The movement that gives life to the 1815 Tourbillon with enamel dial is the same one found in the standard versions: the Calibre L102.1. This 262-part, 20-jewel, Lange manufacture movement is manually wound and has a power reserve of 72 hours. It features a shock-resistant screw balance that operates at a stately 21,600 semi-oscillations per hour. In the strictest sense, the 1815 Tourbillon has no complications, but it has two features that distinguish it from most other tourbillon watches: 1) the stops-seconds and, 2) the zero-reset mechanisms.
The tourbillon has epitomised horological precision for over 200 years, but it wasn’t until 2008 when Lange presented its patented stop-seconds solution that it became possible to accurately set a watch with a tourbillon, which is extremely ironic. This is done with a V-shaped arresting spring that can stop the balance inside the rotating tourbillon cage at anytime. As if that wasn’t impressive enough, Lange had another trick up its sleeve. The stop-seconds is complemented with a zero-reset mechanism, which simplifies the task of synchronising the watch with a known accurate time. By pulling the crown out, the zero-reset lever presses against a heart-shaped cam disc. The seconds hand is located on the same arbor and therefore, when the cam disc is swung to its initial position by the zero-reset lever, the seconds hand simultaneously jumps to the 12 o’clock position.
Like every Lange watch that has come out of the Glashütte manufacture, the 1815 Tourbillon with enamel dial boasts a movement that is exceptionally well-finished and decorated. A look through the sapphire crystal case back reveals a plate made of untreated German silver that has been adorned with vivid stripes called Glashütte ribbing. Its edges have been chamfered and polished. Also of note is the hand-engraved tourbillon bridge with a diamond endstone within a gold chaton.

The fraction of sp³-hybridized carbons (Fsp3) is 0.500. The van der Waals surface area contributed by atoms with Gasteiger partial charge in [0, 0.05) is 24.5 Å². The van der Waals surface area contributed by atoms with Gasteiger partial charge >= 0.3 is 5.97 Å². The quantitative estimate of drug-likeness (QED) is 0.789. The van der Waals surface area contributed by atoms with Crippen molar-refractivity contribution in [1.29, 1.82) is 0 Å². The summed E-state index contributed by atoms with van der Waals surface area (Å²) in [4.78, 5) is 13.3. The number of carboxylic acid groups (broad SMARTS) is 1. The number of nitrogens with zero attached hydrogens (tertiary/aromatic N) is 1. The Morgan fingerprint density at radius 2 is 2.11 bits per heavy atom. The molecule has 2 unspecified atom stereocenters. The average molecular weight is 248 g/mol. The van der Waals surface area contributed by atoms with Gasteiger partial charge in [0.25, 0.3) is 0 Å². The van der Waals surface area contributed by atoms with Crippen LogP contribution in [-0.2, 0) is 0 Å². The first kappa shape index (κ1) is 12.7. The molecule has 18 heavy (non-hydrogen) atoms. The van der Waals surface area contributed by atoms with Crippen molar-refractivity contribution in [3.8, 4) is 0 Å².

The tourbillon itself is worthy of a special mention as well. Its lyra-shaped cage pays homage to German watchmaking heritage. The edges of the cage is also chamfered and polished. While its top surface is black polished, the bottom is finished with a circular grain. One wonders if the underside should have also been black polished (if practical) for a more upscale look, but that’s just nitpicking at this point. Overall, the Calibre L102.1 is exemplary from both technical and aesthetic standpoints.
The Competitive Landscape
It’s not difficult to see why tourbillons pique our interest. It is very animated compared to most functions such as time and calendars, and its dance is mesmerising. There’s also the narrative trumpeted by the industry that the tourbillon is extremely complex and that only the best of the best can assemble it. The people bought it and thus the valuation of a tourbillon timepiece became very liberal. Naturally, this led to the obscene prices we see today. The 1815 Tourbillon with enamel dial retails at EUR198,000, which is to be expected of an ultra-high end tourbillon watch with an enamel dial at current market conditions. The watch is limited to 100 pieces only. While tourbillon watches are common in this day and age, one by a respected manufacturer with an enamel dial would still enjoy exclusivity.